Any debut EP and/or LP releases on the cards? 

There is - we begin the recording of our album in a couple of months!

Often seen performing in and around Hampshire and London, where and when did you first become regulars on the live gig circuit? 

I think as soon as we did our first gig at our sixth form we were eager to take any gig opportunity that arose. But the first time we actually got into a good rhythm of playing and receiving shows was after our first couple of London shows. It started after Charlie spent a morning emailing over 20 London music promoters. Only Fluffer records promotions replied. They put us on 3rd as a part of an all dayer in london in a tiny venue under a railway track. 3 people were there but luckily a rising Sports Team putting on their first london headline at the lock tavern saw our name on the fluffer records poster & invited us to support them. After that Sports Team show we never had to send another email asking for a show ever again.

I had the pleasure of watching your live set at the ‘So Young Exhibition Launch’ at The Social in London earlier this year, but which show(s) holds a special place in your memory books? 

It could of been at The Finsbury a few years ago when we played with the main singer of a band that played at Aaron Pauls wedding. I remember coming off stage his Noo Yawk city accent telling me I was a rock star. I felt like the cats pyjamas. That aside it was a great show, that's my favourite stage to play in all London. It’s heavy wooden panelling, red curtains and elevated stage are just beautiful. I hope it never changes.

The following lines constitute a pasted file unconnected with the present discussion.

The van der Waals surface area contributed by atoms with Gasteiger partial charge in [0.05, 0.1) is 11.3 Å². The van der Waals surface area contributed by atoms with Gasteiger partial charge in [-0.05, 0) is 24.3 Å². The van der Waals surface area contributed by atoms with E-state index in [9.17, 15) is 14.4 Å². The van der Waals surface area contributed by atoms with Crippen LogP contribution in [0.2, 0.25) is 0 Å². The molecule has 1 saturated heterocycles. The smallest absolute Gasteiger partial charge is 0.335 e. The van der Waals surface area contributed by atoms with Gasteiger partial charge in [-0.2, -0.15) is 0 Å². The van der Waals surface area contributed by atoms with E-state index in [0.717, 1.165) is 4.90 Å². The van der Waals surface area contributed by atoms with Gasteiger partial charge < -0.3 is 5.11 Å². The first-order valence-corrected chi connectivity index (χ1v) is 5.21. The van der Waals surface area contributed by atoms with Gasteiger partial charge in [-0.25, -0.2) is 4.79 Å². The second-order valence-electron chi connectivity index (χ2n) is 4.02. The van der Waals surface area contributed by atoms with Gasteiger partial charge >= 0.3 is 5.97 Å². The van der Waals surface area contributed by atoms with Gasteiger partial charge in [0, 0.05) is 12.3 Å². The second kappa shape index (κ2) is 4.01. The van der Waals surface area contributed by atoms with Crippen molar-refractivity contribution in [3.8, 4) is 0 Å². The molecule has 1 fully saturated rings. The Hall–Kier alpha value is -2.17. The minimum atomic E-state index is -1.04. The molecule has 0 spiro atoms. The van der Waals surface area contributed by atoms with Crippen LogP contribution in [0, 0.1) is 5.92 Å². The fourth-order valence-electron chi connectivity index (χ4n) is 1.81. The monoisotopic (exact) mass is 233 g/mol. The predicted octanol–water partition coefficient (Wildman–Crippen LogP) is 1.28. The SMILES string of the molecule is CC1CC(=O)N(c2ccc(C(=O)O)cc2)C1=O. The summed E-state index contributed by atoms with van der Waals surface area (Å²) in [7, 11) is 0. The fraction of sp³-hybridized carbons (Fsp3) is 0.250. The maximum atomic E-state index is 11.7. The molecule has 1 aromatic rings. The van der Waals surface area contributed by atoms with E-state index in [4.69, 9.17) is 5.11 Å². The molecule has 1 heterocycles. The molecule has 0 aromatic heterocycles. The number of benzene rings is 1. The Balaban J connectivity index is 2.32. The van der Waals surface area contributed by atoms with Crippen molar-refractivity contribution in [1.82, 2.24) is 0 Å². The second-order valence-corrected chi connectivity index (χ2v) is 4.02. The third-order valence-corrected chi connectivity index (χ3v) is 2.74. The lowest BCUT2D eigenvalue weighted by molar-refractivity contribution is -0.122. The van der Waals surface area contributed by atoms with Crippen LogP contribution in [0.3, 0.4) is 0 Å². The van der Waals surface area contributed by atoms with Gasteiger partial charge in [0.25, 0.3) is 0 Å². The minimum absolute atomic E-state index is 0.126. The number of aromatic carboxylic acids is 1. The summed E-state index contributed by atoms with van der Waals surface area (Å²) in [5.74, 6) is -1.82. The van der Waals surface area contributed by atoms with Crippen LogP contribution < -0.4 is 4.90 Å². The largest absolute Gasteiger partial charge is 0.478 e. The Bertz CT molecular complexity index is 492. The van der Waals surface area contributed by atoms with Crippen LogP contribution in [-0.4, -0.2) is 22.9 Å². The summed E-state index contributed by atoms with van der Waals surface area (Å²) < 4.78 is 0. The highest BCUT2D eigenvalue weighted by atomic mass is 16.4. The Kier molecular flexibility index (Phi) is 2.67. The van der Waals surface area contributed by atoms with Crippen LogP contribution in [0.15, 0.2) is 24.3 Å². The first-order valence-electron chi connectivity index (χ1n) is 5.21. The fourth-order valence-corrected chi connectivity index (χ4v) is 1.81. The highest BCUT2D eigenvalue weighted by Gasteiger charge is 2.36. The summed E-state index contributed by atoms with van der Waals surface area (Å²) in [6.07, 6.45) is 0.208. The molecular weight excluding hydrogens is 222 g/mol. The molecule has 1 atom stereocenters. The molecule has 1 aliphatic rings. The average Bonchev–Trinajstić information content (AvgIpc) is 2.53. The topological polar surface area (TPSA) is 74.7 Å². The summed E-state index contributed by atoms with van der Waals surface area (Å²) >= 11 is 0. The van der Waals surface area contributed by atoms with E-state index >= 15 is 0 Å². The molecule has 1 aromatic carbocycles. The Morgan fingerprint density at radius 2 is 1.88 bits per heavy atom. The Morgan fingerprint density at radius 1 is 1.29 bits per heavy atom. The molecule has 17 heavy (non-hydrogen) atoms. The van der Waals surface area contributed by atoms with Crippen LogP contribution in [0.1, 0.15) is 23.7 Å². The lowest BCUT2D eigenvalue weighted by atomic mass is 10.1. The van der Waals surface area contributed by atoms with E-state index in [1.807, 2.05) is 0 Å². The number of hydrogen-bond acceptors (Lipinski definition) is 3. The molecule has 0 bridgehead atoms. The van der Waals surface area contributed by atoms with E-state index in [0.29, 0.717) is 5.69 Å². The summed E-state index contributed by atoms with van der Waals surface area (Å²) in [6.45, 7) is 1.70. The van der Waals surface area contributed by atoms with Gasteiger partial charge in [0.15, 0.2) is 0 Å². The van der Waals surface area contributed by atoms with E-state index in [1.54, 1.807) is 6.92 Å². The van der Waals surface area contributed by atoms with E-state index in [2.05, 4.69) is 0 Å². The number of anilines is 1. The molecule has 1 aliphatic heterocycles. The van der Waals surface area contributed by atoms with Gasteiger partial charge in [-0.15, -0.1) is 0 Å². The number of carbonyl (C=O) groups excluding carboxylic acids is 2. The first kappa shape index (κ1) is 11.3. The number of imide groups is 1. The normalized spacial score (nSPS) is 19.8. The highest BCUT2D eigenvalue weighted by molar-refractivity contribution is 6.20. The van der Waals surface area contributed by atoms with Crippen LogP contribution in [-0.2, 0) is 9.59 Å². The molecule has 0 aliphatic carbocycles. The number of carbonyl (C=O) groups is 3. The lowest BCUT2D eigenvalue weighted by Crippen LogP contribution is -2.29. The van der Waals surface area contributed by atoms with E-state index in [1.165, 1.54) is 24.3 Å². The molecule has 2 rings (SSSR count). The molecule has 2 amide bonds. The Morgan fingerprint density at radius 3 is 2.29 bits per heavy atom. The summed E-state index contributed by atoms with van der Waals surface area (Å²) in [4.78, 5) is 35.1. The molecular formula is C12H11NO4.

Having shared stages with the likes of HMLTD, The Big Moon and Talk Show, which fellow artists left a lasting impression? 

Artists that we’ve shared the stage with that have left a lasting impression would be:Barbudo when we were starting out they were such an inspiring live act. Their songs were cosmic & catchy and their live sound was perfect. They were also really lovely people. They are from the south of England also so we played so many shows / festivals together. They had an amazing home recording setup and we recorded the demo for qfl with Ben last year.Seeing Happyness made me jealous of their encompassing full live sound and inspired me to start writing songs that had that characteristic. I also loved their awkward but endearing stage presence.Finally the Orielles because they are into a lot of the same music as us and they have big audience - very motivating.

Given that the pandemic has hit especially hard on gig venues and music promoters alike, who in particular do you think needs our support throughout the crisis?

Charlie: Venue MOT, the Windmill, the Victoria, the Shacklewell Arms and Moth Club. Also Bird on the Wire who have a donations page up and running. They put on some of the best shows in London so it would be just awful if they didn’t survive this. Hopefully because people have been cooped up so much that when gigs return people will go wild so will probably be buying much more alcohol and attending more shows.

“When not playing in Drug Store Romeos I enjoy long walks on the beach and…”?

Sarah: Finding stones with holes.

Name one song that we cannot leave this Earth without hearing…

Charlie: I think this song would be a nice accompaniment to actually leaving Earth for the last time -'Alex G - Clouds'.